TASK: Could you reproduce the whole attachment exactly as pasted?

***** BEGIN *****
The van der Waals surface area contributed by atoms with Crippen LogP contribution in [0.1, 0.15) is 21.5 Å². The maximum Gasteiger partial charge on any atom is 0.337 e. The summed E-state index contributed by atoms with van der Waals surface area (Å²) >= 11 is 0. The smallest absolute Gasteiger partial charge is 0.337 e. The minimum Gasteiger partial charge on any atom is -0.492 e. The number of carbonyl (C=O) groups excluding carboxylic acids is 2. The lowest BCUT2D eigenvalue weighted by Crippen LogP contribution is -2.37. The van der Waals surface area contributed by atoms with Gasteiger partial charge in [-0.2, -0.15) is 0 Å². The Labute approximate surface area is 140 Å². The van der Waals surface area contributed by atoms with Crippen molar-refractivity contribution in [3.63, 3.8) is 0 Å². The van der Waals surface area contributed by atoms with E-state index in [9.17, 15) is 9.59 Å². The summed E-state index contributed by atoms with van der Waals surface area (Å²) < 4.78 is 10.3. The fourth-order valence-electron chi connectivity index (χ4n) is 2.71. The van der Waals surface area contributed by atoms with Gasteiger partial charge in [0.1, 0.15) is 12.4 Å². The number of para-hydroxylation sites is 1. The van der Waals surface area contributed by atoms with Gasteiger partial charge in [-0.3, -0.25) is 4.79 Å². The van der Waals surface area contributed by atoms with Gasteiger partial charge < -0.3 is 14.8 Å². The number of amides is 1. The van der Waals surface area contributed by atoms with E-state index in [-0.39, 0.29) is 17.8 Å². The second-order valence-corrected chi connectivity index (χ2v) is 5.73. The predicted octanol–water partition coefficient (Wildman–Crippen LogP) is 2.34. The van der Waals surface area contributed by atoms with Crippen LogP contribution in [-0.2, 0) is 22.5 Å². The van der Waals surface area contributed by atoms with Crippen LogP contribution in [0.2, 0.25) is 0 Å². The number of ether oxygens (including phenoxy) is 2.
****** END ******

The van der Waals surface area contributed by atoms with Crippen LogP contribution in [0.1, 0.15) is 21.5 Å². The maximum Gasteiger partial charge on any atom is 0.337 e. The summed E-state index contributed by atoms with van der Waals surface area (Å²) >= 11 is 0. The smallest absolute Gasteiger partial charge is 0.337 e. The minimum Gasteiger partial charge on any atom is -0.492 e. The number of carbonyl (C=O) groups excluding carboxylic acids is 2. The lowest BCUT2D eigenvalue weighted by Crippen LogP contribution is -2.37. The van der Waals surface area contributed by atoms with Gasteiger partial charge in [-0.2, -0.15) is 0 Å². The Labute approximate surface area is 140 Å². The van der Waals surface area contributed by atoms with Crippen molar-refractivity contribution in [3.63, 3.8) is 0 Å². The van der Waals surface area contributed by atoms with E-state index in [9.17, 15) is 9.59 Å². The summed E-state index contributed by atoms with van der Waals surface area (Å²) < 4.78 is 10.3. The fourth-order valence-electron chi connectivity index (χ4n) is 2.71. The van der Waals surface area contributed by atoms with Gasteiger partial charge in [0.1, 0.15) is 12.4 Å². The number of para-hydroxylation sites is 1. The van der Waals surface area contributed by atoms with Gasteiger partial charge in [-0.3, -0.25) is 4.79 Å². The van der Waals surface area contributed by atoms with Gasteiger partial charge < -0.3 is 14.8 Å². The number of amides is 1. The van der Waals surface area contributed by atoms with E-state index in [-0.39, 0.29) is 17.8 Å². The second-order valence-corrected chi connectivity index (χ2v) is 5.73. The predicted octanol–water partition coefficient (Wildman–Crippen LogP) is 2.34. The van der Waals surface area contributed by atoms with Crippen LogP contribution in [-0.2, 0) is 22.5 Å². The van der Waals surface area contributed by atoms with Crippen LogP contribution in [0.2, 0.25) is 0 Å². The number of ether oxygens (including phenoxy) is 2.